In October 2017, the Pew Research Center published a study that found the divide between Republicans and Democrats had grown even wider in the nine months following President Trump’s inauguration.
In the words of Politico contributor Steven Shepard, “Each party has become more ideologically homogeneous, and more hostile toward the opinions of members of the other party.”
That might be the understatement of the century.
Civics Lesson: The Founding Fathers and Debate
The Founding Fathers did not always agree on everything. On May 25, 1787, delegates debated what constituted an impeachable offense during the Constitutional Convention in Philadelphia. Three men—James Madison, George Mason, and Edmund Randolph—are largely responsible for expanding the original grounds for impeachment.
If we (all Americans) want to bridge this divide, we need to learn how to properly communicate with one another. As it currently stands, the dialogue between both parties has been far more combative than constructive. But before we can move the conversation towards a more productive and meaningful outcome, we need a few ground rules on how to engage in civil discourse.
Listed below are four rules that everyone should abide by when partaking in a debate. Remember: a little social etiquette can go a long way toward finding common ground.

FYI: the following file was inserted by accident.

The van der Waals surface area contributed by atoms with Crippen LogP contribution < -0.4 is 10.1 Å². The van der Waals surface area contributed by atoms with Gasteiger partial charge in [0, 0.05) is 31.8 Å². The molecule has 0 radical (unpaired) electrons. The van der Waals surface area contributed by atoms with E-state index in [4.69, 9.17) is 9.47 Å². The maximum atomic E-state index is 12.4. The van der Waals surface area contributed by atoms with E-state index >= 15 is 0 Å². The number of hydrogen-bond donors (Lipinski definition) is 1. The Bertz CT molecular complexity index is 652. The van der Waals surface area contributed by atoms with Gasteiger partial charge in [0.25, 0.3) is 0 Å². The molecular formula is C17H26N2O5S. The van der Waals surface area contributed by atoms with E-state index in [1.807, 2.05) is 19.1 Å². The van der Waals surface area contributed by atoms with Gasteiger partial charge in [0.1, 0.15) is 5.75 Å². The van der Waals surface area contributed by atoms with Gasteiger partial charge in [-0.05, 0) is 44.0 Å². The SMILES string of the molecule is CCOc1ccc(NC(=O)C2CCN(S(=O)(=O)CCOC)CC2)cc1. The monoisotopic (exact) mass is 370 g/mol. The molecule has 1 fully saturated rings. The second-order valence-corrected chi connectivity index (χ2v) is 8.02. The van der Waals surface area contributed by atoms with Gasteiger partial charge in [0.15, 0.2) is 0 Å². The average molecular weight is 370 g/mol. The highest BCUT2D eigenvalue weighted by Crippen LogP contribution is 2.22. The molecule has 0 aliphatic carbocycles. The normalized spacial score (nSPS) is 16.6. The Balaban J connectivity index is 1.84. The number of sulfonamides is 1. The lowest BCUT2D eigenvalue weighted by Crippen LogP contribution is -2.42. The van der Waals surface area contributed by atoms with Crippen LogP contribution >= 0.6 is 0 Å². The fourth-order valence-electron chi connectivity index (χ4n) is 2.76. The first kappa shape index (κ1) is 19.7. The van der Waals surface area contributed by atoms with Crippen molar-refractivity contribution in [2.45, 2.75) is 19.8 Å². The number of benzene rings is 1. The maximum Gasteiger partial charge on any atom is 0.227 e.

1. Listen with an open mind
The Greek philosopher Epictetus once said, “We have two ears and once mouth so that we can listen twice as much as we speak.” Check your biases (we all have them) and try to just listen.
2. Use the three artistic proofs
The three artistic proofs are ethos, pathos, and logos. Aristotle coined the terms to refer to the three modes of persuasion: ethos is an appeal to the speaker’s credibility or ethics, pathos is an appeal to emotion, and logos is an appeal to logic. The most compelling arguments use a combination of all three.
3. Refrain from personal insults
Resorting to personal attacks is both petty and immature. Not only that, but it puts the other person on the defensive, which detracts from the objective of having a meaningful debate about the issue.
4. Agree to disagree
Sometimes, ideological common ground cannot be found… and that’s okay. Shockingly, those with opposing viewpoints can still peacefully coexist with one another. “Agree to disagree” is sometimes the best way to end a heated debate that is headed nowhere. And remember… don’t engage with those who just want to stoke the fire and create chaos. If someone clearly isn’t in the mood to have a reasonable debate, it’s okay to just walk away.
Do you have any “ground rules” when debating a subject in a meaningful way? We’d love to hear what they are in the comments below.